IVF has become so widespread now that there is a wide range of information available on the internet. If you are concerned about any step of the IVF procedure, your fertility clinic and your reproductive endocrinologist should obviously be your first point of call. But the internet can be a fine way of learning more about invitro fertilization and what to expect from the procedure. Unfortunately for some reason, the embryo transfer procedure does not receive as much coverage as other steps in the IVF process.
Embryo transfer is a relatively simple procedure, compared to the other steps that precede it. But that doesn't mean there can be no side effects. Should you be concerned about abdominal pain and cramping after the embryo transfer? The embryo transfer procedure usually occurs on days three or five of your embryos' development. After the best embryos for transfer were pin pointed, either a single embryo or several embryos will be transferred into the uterus. They are inserted through a long, thin tube referred to as a catheter. It is a short procedure that usually requires no sedation or anesthesia, and is not painful but can be a bit unpleasant.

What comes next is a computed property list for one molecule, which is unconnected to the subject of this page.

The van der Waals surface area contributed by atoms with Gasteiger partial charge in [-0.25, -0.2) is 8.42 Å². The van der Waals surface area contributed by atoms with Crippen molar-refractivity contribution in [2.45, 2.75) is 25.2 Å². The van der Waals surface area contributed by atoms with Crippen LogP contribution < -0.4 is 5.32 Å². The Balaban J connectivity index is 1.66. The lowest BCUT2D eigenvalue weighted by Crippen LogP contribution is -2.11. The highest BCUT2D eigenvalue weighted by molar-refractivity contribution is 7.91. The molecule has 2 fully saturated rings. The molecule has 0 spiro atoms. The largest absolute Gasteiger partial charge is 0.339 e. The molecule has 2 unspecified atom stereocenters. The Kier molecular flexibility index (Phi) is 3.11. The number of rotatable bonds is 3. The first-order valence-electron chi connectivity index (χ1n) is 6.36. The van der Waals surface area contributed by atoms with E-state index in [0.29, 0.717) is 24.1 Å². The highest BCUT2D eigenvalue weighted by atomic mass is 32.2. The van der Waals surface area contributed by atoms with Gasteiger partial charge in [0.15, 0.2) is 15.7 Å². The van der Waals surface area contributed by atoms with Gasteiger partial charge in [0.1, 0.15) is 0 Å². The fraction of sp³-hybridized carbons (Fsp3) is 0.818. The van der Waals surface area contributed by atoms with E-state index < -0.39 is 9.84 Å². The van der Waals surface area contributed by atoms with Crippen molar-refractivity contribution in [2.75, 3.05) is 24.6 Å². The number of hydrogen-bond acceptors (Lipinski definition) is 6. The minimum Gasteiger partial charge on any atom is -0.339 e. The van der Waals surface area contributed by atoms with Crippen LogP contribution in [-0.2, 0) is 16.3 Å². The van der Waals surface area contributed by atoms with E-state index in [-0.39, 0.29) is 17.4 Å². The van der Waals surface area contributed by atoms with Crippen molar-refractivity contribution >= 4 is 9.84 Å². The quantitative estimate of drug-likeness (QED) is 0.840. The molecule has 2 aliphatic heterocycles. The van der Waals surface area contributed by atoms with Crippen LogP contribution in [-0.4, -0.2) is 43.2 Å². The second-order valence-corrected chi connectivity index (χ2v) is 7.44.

Some women do experience mild pain or cramping after the procedure. While this can be an absolutely normal part of the procedure, that does not mean you should not inform your fertility clinic about your symptoms. It is possible for the embryos to leave the uterus again through the cervix, and occasionally IVF embryos can make their way into the fallopian tubes, causing an ectopic pregnancy there. Because of these possibilities, it is best to keep your doctor up to date on any developments and symptoms you notice. In the case of severe pain and cramping, or vaginal bleeding, an immediate trip to your fertility clinic or the ER is in order.